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Invincibly Happy

Sometimes it seems like Buddhism encourages us, overly, to focus on the difficult. It’s all about the dukkha, so to turn our attention to the happy and the joyful moments in life is just not the way. I spent a couple of YEARS with that misconception, thinking that to enjoy dessert just wasn’t Buddhist… (please don’t make the same mistake!)

However, the Buddha talked a LOT about happiness, how to manifest it and how to relate to it. Yes, he talked about nirvana and the heavenly realms, but he spoke often about ordinary, mundane, human happiness too. In fact, the Buddha seemed to imply that happiness is so much a part of human experience, that actually, we can’t avoid it.

So, especially after last Monday’s earthquakes which ripped the South Island of NZ (and shook much of the North Island), I am in the mood to just count my blessings. I was about 275km from the epicentre, and still it was terrifying. But I am not hurt. My power and water weren’t cut off, I didn’t go without food, I drove home from Wangapeka on smooth roads that didn’t have gigantic crevasses in them like the ones in Kaikoura did, making them impassable.

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The Most Important Point….

I’ve been living on a greatly reduced income for a couple of months. Unlike millions of people who actually never know when their next wage is coming, I knew this ‘gap’ was ahead, so I made some calculations and gave myself a meager daily budget to make sure my money would stretch.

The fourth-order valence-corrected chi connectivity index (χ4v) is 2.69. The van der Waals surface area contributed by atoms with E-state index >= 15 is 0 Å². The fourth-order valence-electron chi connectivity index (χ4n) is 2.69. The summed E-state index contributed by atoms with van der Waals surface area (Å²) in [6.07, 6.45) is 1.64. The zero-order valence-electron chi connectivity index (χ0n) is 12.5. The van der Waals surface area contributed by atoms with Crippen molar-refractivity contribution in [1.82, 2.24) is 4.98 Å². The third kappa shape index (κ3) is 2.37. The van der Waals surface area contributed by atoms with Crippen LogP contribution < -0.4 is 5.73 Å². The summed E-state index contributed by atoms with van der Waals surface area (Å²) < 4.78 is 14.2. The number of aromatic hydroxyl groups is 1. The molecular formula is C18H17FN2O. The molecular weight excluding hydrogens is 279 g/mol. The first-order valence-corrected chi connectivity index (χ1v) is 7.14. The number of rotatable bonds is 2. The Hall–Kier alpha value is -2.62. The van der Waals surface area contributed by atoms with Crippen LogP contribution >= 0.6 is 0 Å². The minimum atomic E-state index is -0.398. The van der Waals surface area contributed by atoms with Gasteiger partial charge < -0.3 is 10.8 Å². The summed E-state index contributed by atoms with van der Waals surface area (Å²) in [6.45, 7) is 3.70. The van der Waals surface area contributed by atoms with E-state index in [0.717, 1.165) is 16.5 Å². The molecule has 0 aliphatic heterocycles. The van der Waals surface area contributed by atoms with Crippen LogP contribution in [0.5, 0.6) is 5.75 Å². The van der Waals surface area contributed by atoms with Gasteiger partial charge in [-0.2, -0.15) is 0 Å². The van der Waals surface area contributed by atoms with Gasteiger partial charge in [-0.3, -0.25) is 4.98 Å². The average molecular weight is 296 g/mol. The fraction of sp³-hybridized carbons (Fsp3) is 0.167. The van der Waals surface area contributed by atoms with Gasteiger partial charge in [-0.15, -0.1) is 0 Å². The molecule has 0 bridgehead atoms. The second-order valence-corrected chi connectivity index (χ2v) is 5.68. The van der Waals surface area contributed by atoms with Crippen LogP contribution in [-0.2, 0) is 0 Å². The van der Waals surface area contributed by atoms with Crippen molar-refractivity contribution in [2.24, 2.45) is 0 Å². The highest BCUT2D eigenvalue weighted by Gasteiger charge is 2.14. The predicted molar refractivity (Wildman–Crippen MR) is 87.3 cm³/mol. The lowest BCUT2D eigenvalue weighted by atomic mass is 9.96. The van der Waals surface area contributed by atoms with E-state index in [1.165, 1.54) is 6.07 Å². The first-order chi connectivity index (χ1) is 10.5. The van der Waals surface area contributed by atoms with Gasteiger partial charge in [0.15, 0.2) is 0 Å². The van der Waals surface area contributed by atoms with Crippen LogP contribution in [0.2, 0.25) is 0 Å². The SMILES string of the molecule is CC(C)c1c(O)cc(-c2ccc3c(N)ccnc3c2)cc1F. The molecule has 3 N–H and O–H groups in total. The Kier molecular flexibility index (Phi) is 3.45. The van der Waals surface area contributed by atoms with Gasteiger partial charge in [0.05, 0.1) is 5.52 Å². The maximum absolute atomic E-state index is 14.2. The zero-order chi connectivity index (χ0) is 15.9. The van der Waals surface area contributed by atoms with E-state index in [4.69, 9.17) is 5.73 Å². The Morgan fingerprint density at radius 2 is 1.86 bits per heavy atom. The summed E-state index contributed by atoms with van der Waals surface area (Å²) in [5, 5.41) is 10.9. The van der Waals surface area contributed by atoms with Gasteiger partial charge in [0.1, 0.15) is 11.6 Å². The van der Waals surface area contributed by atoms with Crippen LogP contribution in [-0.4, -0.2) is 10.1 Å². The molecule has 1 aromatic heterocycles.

The first 2 or 3 days were the most challenging – I felt I was in a self-imposed prison of deprivation and worry about the future. And boredom.

But before long I saw these weeks as an experiment: I have a bit of a stubborn nature, and I wanted to prove to myself that I had the discipline to live simply and renounce some very unnecessary habits (usually involving a trip to a café!) When it was reframed like that, it became more interesting. But what was the point, really? What was I trying to prove, or achieve? I have a credit card and guaranteed work ahead, why didn’t I just put a big food shop on credit?

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Suzuki Roshi taught that, “The most important point,” and here he paused to make sure he had everyone’s full attention, “is to find…out…” another pause, “what…is…. Continue reading “The Most Important Point….”

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Trying To Be A Straighter Cook

There is an instruction in the Metta Sutta (the Buddha’s teaching on Loving Kindness) which says one should be ‘straightforward’. Sometimes the Pali is translated more strongly as ‘straight, very straight’. I understand this to mean not fickle.

Perhaps the most disconcerting thing about being committed to mindful awareness is seeing the myriad erratic and inconsistent ways that I act out, having been a slave to foolish thoughts, baseless opinions and old and outdated fears and conditioning.

At Wangapeka last weekend, when a certain person helped themselves to a handful of pistachios from the cook’s pantry, which is officially off-limits, I experienced a lot of judgement. The next day, when someone else helped themselves to a whole bowl of almonds and put it on the breakfast table for the group to share, I thought “ok, well, good on ya!”